The second big difference is the categories. Each quarter Discover and Chase announce their bonus categories, and they can be different. At Discover, the 5% categories until December 2017 are Amazon.com and Target.
If you are a big spender, the Discover it® Cashback Match™ first year bonus makes it a good choice. If you are constantly looking for good deals, having both cards in your wallet to take advantage of the bonus categories might be a good choice.
Flat Rate Cash Back Cards
If opting into bonus categories every month sounds painful, you might want to consider a card that pays a flat rate on all of your spending. Whereas Chase Freedom® offers a combination of 5% on bonus categories and 1% on everything else – you can get 2% flat cash back with some credit cards.
Citi® Double Cash
Citi® Double Cash pays 1% cash back as you spend and 1% cash back as you pay your bill. If you pay your statement balance in full every month and claim the cash back as a check or deposit into your checking account, you can earn double cash back.
Alliant Cashback Visa
Another new option is from Alliant, a credit union that anyone can join. With the Alliant Cashback Visa Signature card, you can earn 3% cash back during the first year (with no annual fee) and then 2.5% cash back thereafter. Just be warned: after the first year, there is a $59 annual fee. If you spend more than $1,000 a month on the card, the Alliant card will be a better deal than Citi Double Cash.
Bonus Category Cash Back Credit Cards
If you spend a lot of money in a single category every month, you might want to consider a credit card that pays a higher rate on just that category. For example, if you spend a lot of money on gas, you can find a card that pays 5% cash back on gas. If groceries are your biggest expense, you can find a card with 6% on groceries. You can find the best cash back credit cards by category here.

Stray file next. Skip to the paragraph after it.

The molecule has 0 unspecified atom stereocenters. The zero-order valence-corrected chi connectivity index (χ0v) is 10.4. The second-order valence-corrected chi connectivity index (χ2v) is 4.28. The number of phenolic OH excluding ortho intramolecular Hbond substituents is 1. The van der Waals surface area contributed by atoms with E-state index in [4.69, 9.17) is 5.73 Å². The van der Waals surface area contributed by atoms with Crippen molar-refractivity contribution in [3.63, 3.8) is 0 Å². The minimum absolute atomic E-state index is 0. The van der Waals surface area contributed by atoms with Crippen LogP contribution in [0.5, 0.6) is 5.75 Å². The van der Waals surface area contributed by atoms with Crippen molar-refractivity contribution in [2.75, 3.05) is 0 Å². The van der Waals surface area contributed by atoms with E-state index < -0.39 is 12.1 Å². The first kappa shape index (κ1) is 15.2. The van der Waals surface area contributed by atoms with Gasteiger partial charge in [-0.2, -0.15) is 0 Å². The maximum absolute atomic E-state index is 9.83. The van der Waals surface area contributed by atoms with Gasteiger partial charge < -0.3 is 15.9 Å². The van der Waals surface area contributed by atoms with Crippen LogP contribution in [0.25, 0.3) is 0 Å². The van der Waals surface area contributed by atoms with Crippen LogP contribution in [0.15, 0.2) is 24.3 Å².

Cash back credit cards are great ways to put a little extra money in your pocket. Just remember to pay the statement balance in full and on time every month. Interest and late fees can quickly eat away at the cash back that you earn.
Chase Freedom® is a good choice for people who are willing to opt in to the bonus categories each quarter and actually spend a lot of money in the bonus categories. If you don’t take advantage of the generous 5% bonus categories, you will be left with a card paying only 1%, which is not very exciting.
The Ultimate Rewards® points you earn from the Chase Freedom® don’t expire as long as you keep the account open. If you close your account, you will forfeit your points, though if you keep another Chase card that earns Ultimate Rewards® open you can transfer your points to that account before you close your Chase Freedom®, and keep them alive.
Credit card companies rely on merchant codes provided by payment networks to determine the category of a purchase. Some stores might have a merchant code that doesn’t fit what you might think the purchase will be. For example, buying groceries at a Walmart isn’t a grocery purchase because Walmart doesn’t code itself as a grocery store. There’s no way to know for sure in advance what category a merchant falls under, so be aware of that before relying on the cash back for a category from a merchant you haven’t shopped at before.
Don’t let those cash back promises pressure you into spending more than you can afford. If you don’t pay your statement balance in full each month, you could get slapped with sky-high interest charges. That would totally negate any benefit you might get from earning cash back. Cash back cards are only valuable if you can pay your bill in full and capture the entirety of your cash back rewards.
It depends on the card. Some cards allow you redeem cash back dollar for dollar as a statement credit, which can help lower your total balance. Just keep in mind that applying cash back to your card statement does not count as a monthly payment. Other cards will increase the value of your cash back if you spend on certain categories, like travel. Review your terms carefully to be sure you’re getting the most bang for your buck.
Find the card that fits your day-to-day spending needs best, beyond the flashy sign-up bonus offers and cash back promises. Pay your bill in full each month (spend only what you can afford to pay off).